Trends in Groundwater Storage from NASA


Source: NASA

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  1. theexpertisin commented on Jul 1

    All the black is water. Is not the solution obvious?

    Process it into potable water or water suitable for agriculture/industrial and build infrastructure to move it. Besides, with climate change raising sea levels, this may also solve that hypothetical issue as well.

  2. TheTruth commented on Jul 1

    Too bad NASA can’t detect how much of this water has been compromised by fracking, but unfortunately this requires water sampling using expensive and complex analysis equipment. It’s getting to be that almost every month we’re seeing a new peer-reviewed publication showing well water contamination, such as arsenic and hydrocarbons, near fracking sites. Yet industry and government regulators, controlled by financial contributions from industry downplay the seriousness of this contamination, just like the tobacco industry did in the 1950s.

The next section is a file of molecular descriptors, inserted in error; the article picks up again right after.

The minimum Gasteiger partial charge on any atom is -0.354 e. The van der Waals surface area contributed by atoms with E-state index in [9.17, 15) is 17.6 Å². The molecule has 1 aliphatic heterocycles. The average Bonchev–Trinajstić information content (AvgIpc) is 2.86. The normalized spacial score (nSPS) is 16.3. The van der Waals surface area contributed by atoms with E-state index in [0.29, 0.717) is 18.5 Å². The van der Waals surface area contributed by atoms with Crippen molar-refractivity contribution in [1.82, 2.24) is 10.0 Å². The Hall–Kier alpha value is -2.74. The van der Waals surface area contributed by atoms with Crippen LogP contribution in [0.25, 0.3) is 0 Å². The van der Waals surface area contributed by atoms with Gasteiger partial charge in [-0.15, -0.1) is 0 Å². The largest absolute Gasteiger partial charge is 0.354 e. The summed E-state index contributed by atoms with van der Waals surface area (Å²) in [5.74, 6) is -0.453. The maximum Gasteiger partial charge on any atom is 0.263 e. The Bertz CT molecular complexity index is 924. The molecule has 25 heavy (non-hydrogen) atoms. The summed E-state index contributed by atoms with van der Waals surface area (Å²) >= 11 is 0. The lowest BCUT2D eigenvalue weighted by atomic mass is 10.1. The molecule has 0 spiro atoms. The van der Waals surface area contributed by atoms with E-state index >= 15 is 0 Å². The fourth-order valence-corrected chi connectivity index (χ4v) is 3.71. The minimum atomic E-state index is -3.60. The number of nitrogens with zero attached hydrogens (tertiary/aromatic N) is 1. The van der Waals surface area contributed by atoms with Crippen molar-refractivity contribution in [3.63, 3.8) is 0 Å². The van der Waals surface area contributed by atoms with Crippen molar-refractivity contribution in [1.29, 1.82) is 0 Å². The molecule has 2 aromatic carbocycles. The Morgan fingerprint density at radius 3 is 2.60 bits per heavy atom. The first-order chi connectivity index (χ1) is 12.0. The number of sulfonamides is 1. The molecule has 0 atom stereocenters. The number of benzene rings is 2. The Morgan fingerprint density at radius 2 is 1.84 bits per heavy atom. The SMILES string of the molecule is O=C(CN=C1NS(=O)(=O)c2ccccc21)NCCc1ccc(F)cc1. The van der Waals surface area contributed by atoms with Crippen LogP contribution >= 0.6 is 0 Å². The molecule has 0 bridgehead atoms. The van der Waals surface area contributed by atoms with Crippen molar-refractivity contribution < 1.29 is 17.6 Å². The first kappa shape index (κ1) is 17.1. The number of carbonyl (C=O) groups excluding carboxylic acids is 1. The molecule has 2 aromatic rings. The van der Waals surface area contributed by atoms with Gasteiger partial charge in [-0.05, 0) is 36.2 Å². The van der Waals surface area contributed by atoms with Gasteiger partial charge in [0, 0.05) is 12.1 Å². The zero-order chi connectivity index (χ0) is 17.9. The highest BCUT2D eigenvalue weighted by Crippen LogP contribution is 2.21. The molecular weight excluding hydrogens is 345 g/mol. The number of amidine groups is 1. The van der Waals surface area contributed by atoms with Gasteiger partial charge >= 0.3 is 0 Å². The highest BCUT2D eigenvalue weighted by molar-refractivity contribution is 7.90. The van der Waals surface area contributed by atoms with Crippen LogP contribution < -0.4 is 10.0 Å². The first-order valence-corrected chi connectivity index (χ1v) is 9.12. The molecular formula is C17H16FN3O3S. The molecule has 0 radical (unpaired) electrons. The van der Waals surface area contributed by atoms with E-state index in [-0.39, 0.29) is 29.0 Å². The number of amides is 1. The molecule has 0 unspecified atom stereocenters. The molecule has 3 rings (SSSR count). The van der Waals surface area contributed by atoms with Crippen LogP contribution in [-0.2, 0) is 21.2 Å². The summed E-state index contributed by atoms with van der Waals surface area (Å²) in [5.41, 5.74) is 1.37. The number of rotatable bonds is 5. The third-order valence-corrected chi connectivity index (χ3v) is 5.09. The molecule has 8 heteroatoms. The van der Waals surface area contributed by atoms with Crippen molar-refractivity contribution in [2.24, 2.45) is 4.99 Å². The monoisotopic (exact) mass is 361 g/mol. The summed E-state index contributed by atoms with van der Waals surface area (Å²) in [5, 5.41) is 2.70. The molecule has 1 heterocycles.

If we don’t start taking appropriate action to prevent aquifer contamination by fracking, we may soon find huge regions permanently without usable well water.

  3. bear_in_mind commented on Jul 2

    A few observations:

    1) Thank goodness that the Amazon basin is remaining well supplied! That’s part of the Earh’s “lungs” and we’re going to need as much of what’s left of those rainforests in the coming decades;

    2) MENA can’t catch a break;

    3) When you consider how much of the world’s food production from the many arable lands comes from a relatively small slice of the Earth called California, it ought to make people very appreciative for their blessings -and- very anxious that there’s such a delicate balance holding this trend together.

    Some of the biggest factors where we can exert some control (i.e. land and water use) we’re failing to manage well, so I hope our luck continues AND we wise-up about 50 IQ points to achieve an intentional measure of stasis.

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